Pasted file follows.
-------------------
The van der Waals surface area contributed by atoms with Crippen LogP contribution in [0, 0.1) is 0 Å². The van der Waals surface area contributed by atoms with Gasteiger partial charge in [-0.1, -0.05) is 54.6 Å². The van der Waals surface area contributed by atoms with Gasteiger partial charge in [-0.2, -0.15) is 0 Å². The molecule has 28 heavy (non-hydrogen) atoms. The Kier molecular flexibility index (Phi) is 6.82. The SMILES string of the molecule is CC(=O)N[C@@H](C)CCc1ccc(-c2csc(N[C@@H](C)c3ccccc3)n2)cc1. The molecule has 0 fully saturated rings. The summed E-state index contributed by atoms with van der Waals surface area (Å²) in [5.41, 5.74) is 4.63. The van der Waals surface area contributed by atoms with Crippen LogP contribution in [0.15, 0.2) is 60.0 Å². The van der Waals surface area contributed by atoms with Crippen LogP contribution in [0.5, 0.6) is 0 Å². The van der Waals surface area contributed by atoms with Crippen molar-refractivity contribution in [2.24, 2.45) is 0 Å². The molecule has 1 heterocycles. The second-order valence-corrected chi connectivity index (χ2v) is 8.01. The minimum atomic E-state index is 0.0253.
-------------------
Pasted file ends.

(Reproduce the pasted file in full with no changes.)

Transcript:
The van der Waals surface area contributed by atoms with Crippen LogP contribution in [0, 0.1) is 0 Å². The van der Waals surface area contributed by atoms with Gasteiger partial charge in [-0.1, -0.05) is 54.6 Å². The van der Waals surface area contributed by atoms with Gasteiger partial charge in [-0.2, -0.15) is 0 Å². The molecule has 28 heavy (non-hydrogen) atoms. The Kier molecular flexibility index (Phi) is 6.82. The SMILES string of the molecule is CC(=O)N[C@@H](C)CCc1ccc(-c2csc(N[C@@H](C)c3ccccc3)n2)cc1. The molecule has 0 fully saturated rings. The summed E-state index contributed by atoms with van der Waals surface area (Å²) in [5.41, 5.74) is 4.63. The van der Waals surface area contributed by atoms with Crippen LogP contribution in [0.15, 0.2) is 60.0 Å². The van der Waals surface area contributed by atoms with Crippen LogP contribution in [0.5, 0.6) is 0 Å². The van der Waals surface area contributed by atoms with Crippen molar-refractivity contribution in [2.24, 2.45) is 0 Å². The molecule has 1 heterocycles. The second-order valence-corrected chi connectivity index (χ2v) is 8.01. The minimum atomic E-state index is 0.0253.